While a number of internet and mobile-based digital companies have begun leaning back into context as a solution for effectively targeting advertising at users, a major player in out-of-home and place-based media will begin turning up the volume too: the DPAA.
The DPAA, which stands for the Digital Place-Based Advertising Association, has long positioned itself as more than just another out-of-home media association, embracing data and digital media companies -- especially mobile ones -- as long as they help render a digital ad in front of people in a physical location.
But this week it will begin making the rounds with a new report making the case that the deprecation of identity trackers actually elevates the importance -- and impact -- of digital ads served on screens in public locations.
"No news or good news for our industry," DPAA President and CEO Barry Frey noted during an early look briefing of the new white paper which was produced in conjunction with Kochava, a mobile app data and attribution platform that also happens to be a DPAA member.
"We haven't been reliant on these kinds of cookies or identifiers," Frey explained to me, noting that while there is abundant, effective data for attribution the performance of digital out-of-home ad exposures via companies like Kochava, it's icing on the cake for a medium whose physical environments provide the ultimate form of contextual targeting.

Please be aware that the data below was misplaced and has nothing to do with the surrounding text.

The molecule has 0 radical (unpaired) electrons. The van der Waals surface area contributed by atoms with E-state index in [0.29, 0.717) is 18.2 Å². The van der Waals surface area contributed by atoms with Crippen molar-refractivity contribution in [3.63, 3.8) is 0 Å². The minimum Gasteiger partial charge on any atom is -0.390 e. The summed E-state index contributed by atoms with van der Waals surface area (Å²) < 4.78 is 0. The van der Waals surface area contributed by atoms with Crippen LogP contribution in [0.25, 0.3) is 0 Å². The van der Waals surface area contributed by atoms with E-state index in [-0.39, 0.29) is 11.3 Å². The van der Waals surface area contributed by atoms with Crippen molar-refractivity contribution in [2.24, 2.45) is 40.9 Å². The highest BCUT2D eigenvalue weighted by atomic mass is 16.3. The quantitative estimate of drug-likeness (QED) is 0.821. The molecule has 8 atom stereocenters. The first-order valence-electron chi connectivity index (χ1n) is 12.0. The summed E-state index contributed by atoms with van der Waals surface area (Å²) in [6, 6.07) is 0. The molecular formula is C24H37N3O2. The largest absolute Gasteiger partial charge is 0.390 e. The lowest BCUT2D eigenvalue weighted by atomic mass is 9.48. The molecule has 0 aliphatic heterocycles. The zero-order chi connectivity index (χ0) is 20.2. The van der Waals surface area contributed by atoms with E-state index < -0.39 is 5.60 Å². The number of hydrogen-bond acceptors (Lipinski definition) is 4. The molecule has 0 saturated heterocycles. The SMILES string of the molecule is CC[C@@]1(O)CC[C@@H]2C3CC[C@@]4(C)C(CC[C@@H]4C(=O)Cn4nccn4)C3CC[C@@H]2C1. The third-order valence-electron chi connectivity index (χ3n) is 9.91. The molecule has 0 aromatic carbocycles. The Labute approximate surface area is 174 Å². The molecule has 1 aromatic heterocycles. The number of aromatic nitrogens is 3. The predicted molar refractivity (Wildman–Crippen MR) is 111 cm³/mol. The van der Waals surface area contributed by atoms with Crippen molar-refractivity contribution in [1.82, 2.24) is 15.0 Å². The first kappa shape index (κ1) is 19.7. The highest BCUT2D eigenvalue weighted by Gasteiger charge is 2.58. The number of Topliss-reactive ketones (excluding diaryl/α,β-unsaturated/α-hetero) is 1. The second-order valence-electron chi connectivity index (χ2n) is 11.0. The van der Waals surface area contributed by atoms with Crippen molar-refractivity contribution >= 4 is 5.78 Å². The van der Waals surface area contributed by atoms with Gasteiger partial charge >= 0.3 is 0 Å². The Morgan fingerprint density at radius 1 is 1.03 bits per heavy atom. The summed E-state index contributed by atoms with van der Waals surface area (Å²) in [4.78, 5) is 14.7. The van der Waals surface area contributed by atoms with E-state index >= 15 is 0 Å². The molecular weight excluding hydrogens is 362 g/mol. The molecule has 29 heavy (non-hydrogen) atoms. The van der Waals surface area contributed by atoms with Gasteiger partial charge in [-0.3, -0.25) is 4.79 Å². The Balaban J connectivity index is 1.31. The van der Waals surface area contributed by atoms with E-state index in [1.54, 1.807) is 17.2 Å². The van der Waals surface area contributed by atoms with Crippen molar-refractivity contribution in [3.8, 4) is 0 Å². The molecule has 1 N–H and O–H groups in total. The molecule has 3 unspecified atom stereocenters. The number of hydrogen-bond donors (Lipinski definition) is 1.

As a result, the report more or less makes the case that place-based video advertising offers the best of both worlds: an intuitive sense that the right ad, placed at the right time in the right place will reach the right kind of contextually targeted audience; and, for those who want to geek out on attribution data, there's plenty of that to go around too.
The report is making it rounds among DPAA members this week and will eventually be made public to the industry at large, but the association's main point is that in an ironic way, the loss of identity trackers might actually be a good thing for the entire industry -- not just the place-based advertising part.
"Context matters," Frey explains. "The last click never really mattered."